3
$\begingroup$

When I compute the following expression to find integer solutions of the equation (x^2 + y^2 + z^2 == 14^2)

Solve[x^2 + y^2 + z^2 == 14^2 && x > 0 && y > 0 && z > 0, {x, y, z}, Integers]

Mathematica returns

{{x -> 4, y -> 6, z -> 12}, {x -> 4, y -> 12, z -> 6}, {x -> 6, y -> 4, z -> 12}, 
 {x -> 6, y -> 12, z -> 4}, {x -> 12, y -> 4, z -> 6}, {x -> 12, y -> 6, z -> 4}}

which are permutations of the only solution: x=4, y=6, z=12.

How can I remove other "solutions" by somehow merging the permutations? For me, x, y, and z are equivalent.


I don't want to do the following:

First[Solve[x^2 + y^2 + z^2 == 14^2 && x > 0 && y > 0 && z > 0, {x, y, z}, Integers]]

Because I will also solve:

Solve[x^2 + y^2 + z^2 == 14^3 && x > 0 && y > 0 && z > 0, {x, y, z}, Integers]

which has more than one solution.


Edit (by belisarius)

Is there a way to specify the equivalency to Solve[] or Reduce[] so to spare the results post-processing stage?

$\endgroup$
  • $\begingroup$ Welcome to Mathematica.SE! I suggest that: 1) You take the introductory Tour now! 2) When you see good questions and answers, vote them up by clicking the gray triangles, because the credibility of the system is based on the reputation gained by users sharing their knowledge. Also, please remember to accept the answer, if any, that solves your problem, by clicking the checkmark sign! 3) As you receive help, try to give it too, by answering questions in your area of expertise. $\endgroup$ – bbgodfrey Feb 3 '15 at 3:35
  • $\begingroup$ Related: (3554) $\endgroup$ – Mr.Wizard Feb 3 '15 at 7:25
5
$\begingroup$

You can use DeleteDuplicates, DeleteDuplicatesBy (Version 10) or GatherBy as follows:

ddF = DeleteDuplicates[#, Sort[Last /@ #] == Sort[Last /@ #2] &] &;
ddbF = DeleteDuplicatesBy[#,Sort[Last/@#]&]&;
fgbF = First /@ GatherBy[#, Sort[Last /@ #] &] &;

Examples:

sol1 = Solve[ x^2 + y^2 + z^2 == 14^2 && x > 0 && y > 0 && z > 0, {x, y, z}, Integers];
sol2 = Solve[x^2 + y^2 + z^2 == 14^3 && x > 0 && y > 0 && z > 0, {x, y, z}, Integers];

ddF[sol1]
(* {{x -> 4, y -> 6, z -> 12}} *)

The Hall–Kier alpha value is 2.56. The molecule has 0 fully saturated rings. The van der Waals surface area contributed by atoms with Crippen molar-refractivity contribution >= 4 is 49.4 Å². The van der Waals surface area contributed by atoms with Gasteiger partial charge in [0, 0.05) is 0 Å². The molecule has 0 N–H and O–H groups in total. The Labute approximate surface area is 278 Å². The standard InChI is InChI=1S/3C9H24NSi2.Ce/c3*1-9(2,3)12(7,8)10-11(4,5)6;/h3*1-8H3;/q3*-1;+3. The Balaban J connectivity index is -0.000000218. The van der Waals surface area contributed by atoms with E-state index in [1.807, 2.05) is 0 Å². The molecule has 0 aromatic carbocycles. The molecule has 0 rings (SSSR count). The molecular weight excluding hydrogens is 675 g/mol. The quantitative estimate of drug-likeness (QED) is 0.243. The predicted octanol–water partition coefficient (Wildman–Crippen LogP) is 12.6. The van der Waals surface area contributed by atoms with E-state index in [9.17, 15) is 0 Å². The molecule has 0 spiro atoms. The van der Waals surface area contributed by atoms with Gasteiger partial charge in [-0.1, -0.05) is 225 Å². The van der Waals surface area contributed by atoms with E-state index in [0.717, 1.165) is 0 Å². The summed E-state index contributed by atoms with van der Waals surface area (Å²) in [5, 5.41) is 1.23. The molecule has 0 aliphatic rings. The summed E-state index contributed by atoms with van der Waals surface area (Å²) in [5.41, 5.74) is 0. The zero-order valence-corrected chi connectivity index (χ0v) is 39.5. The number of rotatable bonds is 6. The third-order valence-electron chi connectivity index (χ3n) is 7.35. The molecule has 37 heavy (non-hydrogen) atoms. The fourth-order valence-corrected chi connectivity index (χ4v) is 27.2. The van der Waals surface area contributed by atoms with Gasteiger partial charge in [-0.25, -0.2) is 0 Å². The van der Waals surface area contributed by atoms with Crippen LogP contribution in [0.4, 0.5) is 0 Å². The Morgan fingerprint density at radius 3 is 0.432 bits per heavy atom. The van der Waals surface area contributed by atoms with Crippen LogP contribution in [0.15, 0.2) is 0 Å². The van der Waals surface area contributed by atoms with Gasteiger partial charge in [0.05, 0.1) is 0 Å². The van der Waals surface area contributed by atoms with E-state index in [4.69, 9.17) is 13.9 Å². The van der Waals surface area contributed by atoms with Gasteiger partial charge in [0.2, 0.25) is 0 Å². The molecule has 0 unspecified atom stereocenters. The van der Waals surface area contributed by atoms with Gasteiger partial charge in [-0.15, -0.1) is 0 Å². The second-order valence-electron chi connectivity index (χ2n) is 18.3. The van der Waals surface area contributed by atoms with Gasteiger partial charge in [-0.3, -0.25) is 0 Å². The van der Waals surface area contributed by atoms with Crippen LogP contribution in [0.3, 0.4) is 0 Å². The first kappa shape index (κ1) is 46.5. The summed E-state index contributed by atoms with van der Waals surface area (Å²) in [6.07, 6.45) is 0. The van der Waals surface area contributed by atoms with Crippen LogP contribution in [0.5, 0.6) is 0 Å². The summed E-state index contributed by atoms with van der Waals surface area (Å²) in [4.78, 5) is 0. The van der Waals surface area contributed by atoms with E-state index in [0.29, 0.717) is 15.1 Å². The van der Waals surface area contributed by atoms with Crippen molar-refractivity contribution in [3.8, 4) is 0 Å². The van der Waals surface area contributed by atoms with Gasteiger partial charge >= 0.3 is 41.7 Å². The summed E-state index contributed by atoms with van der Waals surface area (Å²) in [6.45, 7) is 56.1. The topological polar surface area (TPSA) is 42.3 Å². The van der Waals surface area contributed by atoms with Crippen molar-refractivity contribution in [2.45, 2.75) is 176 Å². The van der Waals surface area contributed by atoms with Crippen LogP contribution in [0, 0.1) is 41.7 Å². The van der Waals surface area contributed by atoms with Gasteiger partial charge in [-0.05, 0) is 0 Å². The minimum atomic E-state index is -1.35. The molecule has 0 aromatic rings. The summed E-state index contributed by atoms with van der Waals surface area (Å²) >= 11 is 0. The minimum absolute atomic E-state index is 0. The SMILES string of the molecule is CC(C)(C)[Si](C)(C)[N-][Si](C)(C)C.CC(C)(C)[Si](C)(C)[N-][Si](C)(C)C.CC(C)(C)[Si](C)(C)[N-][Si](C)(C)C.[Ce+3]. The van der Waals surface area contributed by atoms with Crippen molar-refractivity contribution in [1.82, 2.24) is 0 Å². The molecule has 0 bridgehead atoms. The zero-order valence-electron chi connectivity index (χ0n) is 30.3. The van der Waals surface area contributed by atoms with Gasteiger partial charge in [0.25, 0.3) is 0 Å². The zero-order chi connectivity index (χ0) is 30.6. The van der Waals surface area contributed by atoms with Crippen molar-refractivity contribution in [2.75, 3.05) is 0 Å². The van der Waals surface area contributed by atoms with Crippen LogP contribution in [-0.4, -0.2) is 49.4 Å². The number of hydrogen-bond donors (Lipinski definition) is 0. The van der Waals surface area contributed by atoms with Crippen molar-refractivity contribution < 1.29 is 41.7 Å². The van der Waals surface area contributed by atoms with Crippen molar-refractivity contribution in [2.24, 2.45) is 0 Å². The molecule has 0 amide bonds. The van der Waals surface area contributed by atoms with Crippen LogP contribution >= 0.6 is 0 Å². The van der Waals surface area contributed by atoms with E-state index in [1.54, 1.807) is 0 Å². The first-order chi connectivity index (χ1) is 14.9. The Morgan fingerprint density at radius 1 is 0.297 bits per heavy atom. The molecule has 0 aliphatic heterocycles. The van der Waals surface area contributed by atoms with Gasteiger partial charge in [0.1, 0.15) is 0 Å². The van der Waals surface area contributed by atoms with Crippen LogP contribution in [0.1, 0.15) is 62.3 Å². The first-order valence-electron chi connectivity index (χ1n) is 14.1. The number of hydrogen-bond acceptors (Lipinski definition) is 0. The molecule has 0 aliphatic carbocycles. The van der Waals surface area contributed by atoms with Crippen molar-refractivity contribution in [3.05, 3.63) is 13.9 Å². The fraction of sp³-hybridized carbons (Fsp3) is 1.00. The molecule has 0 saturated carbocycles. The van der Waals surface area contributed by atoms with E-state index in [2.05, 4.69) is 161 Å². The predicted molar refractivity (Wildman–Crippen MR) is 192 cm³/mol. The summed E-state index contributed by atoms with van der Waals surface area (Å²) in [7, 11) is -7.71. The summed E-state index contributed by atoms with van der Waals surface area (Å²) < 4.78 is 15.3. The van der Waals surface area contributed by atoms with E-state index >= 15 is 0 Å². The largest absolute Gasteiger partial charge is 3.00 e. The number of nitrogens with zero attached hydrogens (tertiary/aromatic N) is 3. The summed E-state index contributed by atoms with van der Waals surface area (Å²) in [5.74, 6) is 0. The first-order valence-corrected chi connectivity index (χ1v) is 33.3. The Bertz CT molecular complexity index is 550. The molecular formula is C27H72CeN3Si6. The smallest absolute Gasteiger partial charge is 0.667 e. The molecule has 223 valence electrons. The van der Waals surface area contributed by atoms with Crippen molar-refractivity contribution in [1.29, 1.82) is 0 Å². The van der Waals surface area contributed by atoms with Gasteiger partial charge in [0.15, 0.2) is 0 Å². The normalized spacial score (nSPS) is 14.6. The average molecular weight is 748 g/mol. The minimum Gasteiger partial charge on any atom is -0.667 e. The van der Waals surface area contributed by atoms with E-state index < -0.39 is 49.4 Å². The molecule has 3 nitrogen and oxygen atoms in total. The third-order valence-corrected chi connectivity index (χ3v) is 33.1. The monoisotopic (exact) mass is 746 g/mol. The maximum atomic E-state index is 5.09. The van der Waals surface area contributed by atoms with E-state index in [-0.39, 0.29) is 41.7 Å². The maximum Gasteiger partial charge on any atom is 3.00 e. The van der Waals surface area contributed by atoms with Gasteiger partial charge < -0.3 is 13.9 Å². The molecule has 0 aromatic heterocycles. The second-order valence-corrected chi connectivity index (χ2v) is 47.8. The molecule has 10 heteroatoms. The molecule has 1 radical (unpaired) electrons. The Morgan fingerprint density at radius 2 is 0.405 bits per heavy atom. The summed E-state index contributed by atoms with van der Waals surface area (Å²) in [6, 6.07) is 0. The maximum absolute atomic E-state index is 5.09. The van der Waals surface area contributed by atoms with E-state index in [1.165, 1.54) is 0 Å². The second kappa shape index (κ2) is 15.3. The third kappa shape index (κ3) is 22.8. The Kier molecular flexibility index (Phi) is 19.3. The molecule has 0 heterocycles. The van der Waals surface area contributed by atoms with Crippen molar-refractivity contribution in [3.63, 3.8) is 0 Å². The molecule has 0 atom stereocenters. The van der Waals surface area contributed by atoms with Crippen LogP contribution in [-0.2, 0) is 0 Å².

ddF[sol2]
(* {{x -> 2, y -> 6, z -> 52}, {x -> 2, y -> 36, z -> 38}, 
    {x -> 10,  y -> 12, z -> 50}, {x -> 12, y -> 22, z -> 46},
    {x -> 12, y -> 34,  z -> 38}, {x -> 14, y -> 28, z -> 42},
    {x -> 18, y -> 22,  z -> 44}, {x -> 20, y -> 30, z -> 38}} *)

ddbF and fgbF produce the same output.

$\endgroup$
4
$\begingroup$

For the given problem it is better to use PowersRepresentations or IntegerPartitions which not only avoid the problem but are far faster as well:

IntegerPartitions[14^2, {3}, Range[14]^2] // Sqrt
{{12, 6, 4}}
PowersRepresentations[14^2, 3, 2] ~DeleteCases~ {___, 0, ___}
{{4, 6, 12}}

And for your second example:

IntegerPartitions[14^3, {3}, Range[53]^2] // Sqrt
{{52, 6, 2}, {50, 12, 10}, {46, 22, 12}, {44, 22, 18},
 {42, 28, 14}, {38, 36, 2}, {38, 34, 12}, {38, 30, 20}}
PowersRepresentations[14^3, 3, 2] ~DeleteCases~ {___, 0, ___}
{{2, 6, 52}, {2, 36, 38}, {10, 12, 50}, {12, 22, 46},
 {12, 34, 38}, {14, 28, 42}, {18, 22, 44}, {20, 30, 38}}
$\endgroup$
3
$\begingroup$

Your two example equations are symmetric with respect to $x$, $y$, and $z$. The symmetry leads to the redundancy you want to avoid. Rather than calculate all possible redundant solutions and delete duplicates, you could impose an extra constraint, $x\le y\le z$, to eliminate the duplicates. Hence,

Solve[x^2 + y^2 + z^2 == 14^2 && x > 0 && y > 0 && z > 0 && x <= y <= z, 
      {x, y, z}, Integers][[All, All, 2]]

{{4, 6, 12}}

and

Solve[x^2 + y^2 + z^2 == 14^3 && x > 0 && y > 0 && z > 0 && x <= y <= z,
      {x, y, z}, Integers][[All, All, 2]]

{{2, 6, 52}, {2, 36, 38}, {10, 12, 50}, {12, 22, 46}, {12, 34, 38},
 {14, 28, 42}, {18, 22, 44}, {20, 30, 38}}

Mr.Wizard's answer, which uses IntegerPartitions and PowersRepresentations, implicitly avoids the redundancy.

$\endgroup$
  • $\begingroup$ This is very natural and doesn't involve another function. Thanks! $\endgroup$ – Richard Cox Jun 14 '15 at 1:31
2
$\begingroup$

One way to approach this is to find all the answers, sort the numbers, and then remove the duplicates:

sol = Solve[x^2 + y^2 + z^2 == 14^2 && x > 0 && y > 0 && z > 0, {x, y, z}, Integers];
Union@Map[Sort, sol[[All, All, 2]], 1]

which returns the unique solution for the three variables. For the 14^3 problem, the same procedure returns a collection of distinct answers

sol = Solve[x^2 + y^2 + z^2 == 14^3 && x > 0 && y > 0 && z > 0, {x, y, z}, Integers];
Union@Map[Sort, sol[[All, All, 2]], 1]

{{2, 6, 52}, {2, 36, 38}, {10, 12, 50}, {12, 22, 46}, {12, 34, 38}, 
 {14, 28, 42}, {18, 22, 44}, {20, 30, 38}}
$\endgroup$

Your Answer

By clicking “Post Your Answer”, you agree to our terms of service, privacy policy and cookie policy

Not the answer you're looking for? Browse other questions tagged or ask your own question.